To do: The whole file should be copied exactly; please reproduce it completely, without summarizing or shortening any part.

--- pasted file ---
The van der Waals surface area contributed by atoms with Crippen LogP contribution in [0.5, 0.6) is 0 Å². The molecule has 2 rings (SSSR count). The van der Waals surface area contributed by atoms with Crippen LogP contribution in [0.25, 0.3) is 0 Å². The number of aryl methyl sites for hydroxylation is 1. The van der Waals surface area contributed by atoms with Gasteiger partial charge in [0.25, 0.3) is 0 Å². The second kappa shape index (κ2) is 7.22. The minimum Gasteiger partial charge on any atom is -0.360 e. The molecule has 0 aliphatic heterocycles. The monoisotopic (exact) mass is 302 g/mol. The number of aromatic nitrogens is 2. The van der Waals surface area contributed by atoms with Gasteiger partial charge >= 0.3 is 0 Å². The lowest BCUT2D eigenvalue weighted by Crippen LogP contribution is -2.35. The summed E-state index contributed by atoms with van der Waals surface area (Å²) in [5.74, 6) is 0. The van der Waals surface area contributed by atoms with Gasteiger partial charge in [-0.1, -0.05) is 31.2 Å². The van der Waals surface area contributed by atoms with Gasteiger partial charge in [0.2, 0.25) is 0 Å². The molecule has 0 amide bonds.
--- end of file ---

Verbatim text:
The van der Waals surface area contributed by atoms with Crippen LogP contribution in [0.5, 0.6) is 0 Å². The molecule has 2 rings (SSSR count). The van der Waals surface area contributed by atoms with Crippen LogP contribution in [0.25, 0.3) is 0 Å². The number of aryl methyl sites for hydroxylation is 1. The van der Waals surface area contributed by atoms with Gasteiger partial charge in [0.25, 0.3) is 0 Å². The second kappa shape index (κ2) is 7.22. The minimum Gasteiger partial charge on any atom is -0.360 e. The molecule has 0 aliphatic heterocycles. The monoisotopic (exact) mass is 302 g/mol. The number of aromatic nitrogens is 2. The van der Waals surface area contributed by atoms with Gasteiger partial charge >= 0.3 is 0 Å². The lowest BCUT2D eigenvalue weighted by Crippen LogP contribution is -2.35. The summed E-state index contributed by atoms with van der Waals surface area (Å²) in [5.74, 6) is 0. The van der Waals surface area contributed by atoms with Gasteiger partial charge in [-0.1, -0.05) is 31.2 Å². The van der Waals surface area contributed by atoms with Gasteiger partial charge in [0.2, 0.25) is 0 Å². The molecule has 0 amide bonds.